A thin layer of water can keep ocean avalanches moving far and fast.
An avalanche can send thousands of tons of rock and mud tumbling down a mountainside, wrecking everything in its way: trees, roads, bridges, buildings, and more. Eventually, the motion stops and the dust settles.
It can take much longer for debris to settle when an avalanche happens beneath the ocean. Underwater landslides can keep going and going—even along surfaces that are nearly flat. These huge, rolling masses of clay and silt sometimes wipe out plant and animal life over vast areas of the seafloor.
What keeps ocean avalanches on the move?
In 1995, a large part of this bluff in the Sleeping Bear Dunes National Lakeshore suddenly disappeared beneath the waters of Lake Michigan in a huge landslide. U.S. Geological Survey scientists found a thick blanket of debris from the slide extending more
Norwegian scientists have used computers to help solve the puzzle. They figure that undersea avalanches travel far and fast because the moving sediment rides on a thin layer of water trapped between the sediment and the seafloor. This water layer cuts down the friction, letting the sediment keep sliding for long distances, sometimes at high speed.
Anders Elverhøi of the University of Oslo and his coworkers described their results in this month's Journal of Geophysical Research—Oceans.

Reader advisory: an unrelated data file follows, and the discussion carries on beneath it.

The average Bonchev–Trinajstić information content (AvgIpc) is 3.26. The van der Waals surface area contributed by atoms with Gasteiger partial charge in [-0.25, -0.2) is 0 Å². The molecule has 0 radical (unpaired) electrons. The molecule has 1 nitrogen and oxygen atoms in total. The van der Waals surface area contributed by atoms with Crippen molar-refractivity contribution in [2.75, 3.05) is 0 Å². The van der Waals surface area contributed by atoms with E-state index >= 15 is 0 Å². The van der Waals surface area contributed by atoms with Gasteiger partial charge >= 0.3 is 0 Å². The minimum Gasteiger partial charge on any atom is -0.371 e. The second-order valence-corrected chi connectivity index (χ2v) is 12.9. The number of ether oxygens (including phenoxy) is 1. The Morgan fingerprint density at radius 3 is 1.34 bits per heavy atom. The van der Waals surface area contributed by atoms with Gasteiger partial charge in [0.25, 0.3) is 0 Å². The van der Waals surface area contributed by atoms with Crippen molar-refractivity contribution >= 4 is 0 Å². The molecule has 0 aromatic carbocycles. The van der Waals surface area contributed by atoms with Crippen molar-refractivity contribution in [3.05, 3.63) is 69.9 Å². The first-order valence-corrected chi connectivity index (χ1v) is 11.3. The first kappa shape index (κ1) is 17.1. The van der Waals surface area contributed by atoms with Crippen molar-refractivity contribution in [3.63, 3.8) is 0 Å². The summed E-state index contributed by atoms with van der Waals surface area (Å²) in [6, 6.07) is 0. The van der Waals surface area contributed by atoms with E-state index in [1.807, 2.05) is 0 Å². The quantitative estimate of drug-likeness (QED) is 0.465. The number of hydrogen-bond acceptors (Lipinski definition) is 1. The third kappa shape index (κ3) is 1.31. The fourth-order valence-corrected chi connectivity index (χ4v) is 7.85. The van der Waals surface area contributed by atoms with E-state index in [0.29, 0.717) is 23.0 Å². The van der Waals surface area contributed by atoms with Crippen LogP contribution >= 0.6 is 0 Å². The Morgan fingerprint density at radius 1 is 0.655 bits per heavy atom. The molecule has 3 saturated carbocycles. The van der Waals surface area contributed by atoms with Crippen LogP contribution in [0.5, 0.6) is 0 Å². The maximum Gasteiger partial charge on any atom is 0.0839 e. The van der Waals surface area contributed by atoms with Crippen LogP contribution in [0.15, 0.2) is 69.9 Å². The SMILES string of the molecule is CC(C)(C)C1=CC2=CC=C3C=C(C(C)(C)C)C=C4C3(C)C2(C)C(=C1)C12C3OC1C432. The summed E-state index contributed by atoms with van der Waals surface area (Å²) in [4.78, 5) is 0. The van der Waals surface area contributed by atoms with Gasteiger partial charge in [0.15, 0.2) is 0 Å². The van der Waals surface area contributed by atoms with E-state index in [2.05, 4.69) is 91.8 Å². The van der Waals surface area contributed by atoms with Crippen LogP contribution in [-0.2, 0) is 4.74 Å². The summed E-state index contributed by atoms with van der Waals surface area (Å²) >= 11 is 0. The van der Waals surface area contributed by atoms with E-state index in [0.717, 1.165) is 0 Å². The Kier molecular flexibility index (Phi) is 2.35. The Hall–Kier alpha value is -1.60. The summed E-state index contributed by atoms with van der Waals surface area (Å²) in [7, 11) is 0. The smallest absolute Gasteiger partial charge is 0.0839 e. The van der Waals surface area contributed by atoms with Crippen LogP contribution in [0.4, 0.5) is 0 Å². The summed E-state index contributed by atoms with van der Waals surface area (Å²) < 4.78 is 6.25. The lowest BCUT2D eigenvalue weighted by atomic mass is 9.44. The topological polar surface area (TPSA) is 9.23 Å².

Something similar can happen to cars and trucks in wet weather. When traveling along a wet road, a car can lose its grip on the asphalt—making the car go into an uncontrollable slide. This loss of traction is known as "hydroplaning." It's caused by a layer of water between the tire and the road.
Hydroplaning might explain the size and reach of a massive avalanche known as the Storegga slide. It took place in the Norwegian Sea about 8,000 years ago. Enough sediment to make up several mountains broke free in that avalanche, and some of slid nearly 500 kilometers.
And, in a 1929 slide just south of Newfoundland, 300 to 700 cubic kilometers of sediment sped across the seafloor at nearly 80 kilometers per hour, snapping several transatlantic communication cables.
Crabs, shrimp, and Nemo, get out of the way! Once an underwater landslide gets going, there's no stopping it until it's moved a long, long way.—S. McDonagh
Perkins, Sid. 2004. Scooting on a wet bottom: Some undersea landslides ride a nearly frictionless slick of water. Science News 165(Jan. 23):84. Available at http://www.sciencenews.org/20040124/fob7.asp .
You can learn more about the coastal landslide at Sleeping Bear Dunes, Michigan, at wrgis.wr.usgs.gov/fact-sheet/fs020-98/ (U.S. Geological Survey).
Additional information about landslides is available at interactive2.usgs.gov/learningweb/
explorer/topic_hazards_landslides.asp (U.S. Geological Survey).